While mountain lions are known for their ability to live in almost every ecosystem found in North and South America, there is one subspecies that has been endangered for several decades.

The Florida panther, one subspecies of the mountain lion, has been listed as endangered since 1967. One of the main causes identified has been human development, which is destroying the mountain lion’s habitat and making it more difficult for them to access food. Roads also pose a large threat to mountain lions, especially since they tend to roam at night where they may not be seen by drivers until it’s too late.

However, decades of conservation efforts have helped the population increase from a few dozen to the 120-230 adult mountain lions currently alive as estimated by Florida Wildlife Control in 2021.

7. Mountain lions can run up to 50 mph

Mountain Lion Close Up (Felis Concolor)


One of the coolest facts about mountain lions? Proportionally, they have the largest legs out of all of the members of the feline family. This helps mountain lions adapt to a variety of situations and terrains – but most importantly, it helps them reach impressive speeds of up to 50 miles per hour!

Even though they can only maintain this top speed for a short period of time, they are able to maintain speed up to 10 mph for long-distance sprints.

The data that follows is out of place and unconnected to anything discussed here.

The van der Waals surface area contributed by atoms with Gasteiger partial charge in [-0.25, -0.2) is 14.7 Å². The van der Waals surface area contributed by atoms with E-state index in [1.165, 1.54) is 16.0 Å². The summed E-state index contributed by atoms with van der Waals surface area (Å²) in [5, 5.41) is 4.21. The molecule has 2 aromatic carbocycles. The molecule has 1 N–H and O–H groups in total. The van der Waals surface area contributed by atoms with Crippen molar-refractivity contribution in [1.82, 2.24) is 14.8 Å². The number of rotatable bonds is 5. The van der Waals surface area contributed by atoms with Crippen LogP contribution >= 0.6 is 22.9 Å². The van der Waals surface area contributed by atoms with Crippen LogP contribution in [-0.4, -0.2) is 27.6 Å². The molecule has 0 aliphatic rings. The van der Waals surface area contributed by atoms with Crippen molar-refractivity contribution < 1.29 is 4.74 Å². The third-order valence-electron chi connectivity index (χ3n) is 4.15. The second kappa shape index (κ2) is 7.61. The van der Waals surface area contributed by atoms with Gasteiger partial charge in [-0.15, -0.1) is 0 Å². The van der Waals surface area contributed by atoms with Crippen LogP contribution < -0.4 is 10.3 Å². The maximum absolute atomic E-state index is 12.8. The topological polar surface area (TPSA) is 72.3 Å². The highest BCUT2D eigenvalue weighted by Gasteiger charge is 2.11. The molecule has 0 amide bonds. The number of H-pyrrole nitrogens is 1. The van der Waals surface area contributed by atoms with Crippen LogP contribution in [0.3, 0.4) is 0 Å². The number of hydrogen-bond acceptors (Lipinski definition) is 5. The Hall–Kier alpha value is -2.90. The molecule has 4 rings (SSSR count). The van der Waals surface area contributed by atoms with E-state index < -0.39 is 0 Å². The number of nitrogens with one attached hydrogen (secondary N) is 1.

This is one reason why if you ever encounter a mountain lion, you should never run away – after all, at 50mph, they won’t let you get too far. Instead, stay calm, stay upright, and back away slowly. Making yourself as large and loud as possible can also help, since mountain lions are opportunistic hunters and most likely won’t want to put up a fight.

8. Mountain lions attack are rare

They’re so rare, in fact, that many statistic experts say that you’re more likely to be struck by lightning than suffer a mountain lion attack. This is mainly due to the fact that human and mountain lion encounters are so rare, and when they do occur, mountain lions are easily startled off.

9. Mountain lions are great at jumping

Mountain Lion (Felis Concolor) Jumping a Canyon

Christina Moraes/Shutterstock.com

Mountain lions’ large legs allow them to do more than just run fast – they can also jump up to 18 feet off the ground! This is important for hunting, especially since mountain lions rely on ambushing their prey for success.

10. Mountain lion tracks don’t have claw marks

One of the easiest ways to identify a mountain lion track compared to other animals? Look for claws – or rather, the lack thereof.

Like most other species in the cat family, mountain lions have the neat ability to retract their claws. This means that, unless you’re looking on particularly rough terrain, you won’t usually see the sign of claws in their tracks.

Another way to tell if the tracks you’re dealing with are a mountain lion or not is to look for the notable “M” shape of their main paw pad. Remember: “M” is for mountain lion!

11. Mountain lions are an important part of indigenous culture

Mountain Lion (Felis Concolor) Cub

Nagel Photography/Shutterstock.com

Known for their power and grace, mountain lions are common symbols in indigenous American culture, from mythology to art. While some indigenous peoples view mountain lions as symbols of bad omens, many see these apex predators as sacred and revered animals, such as the Inca people and the Cherokee people.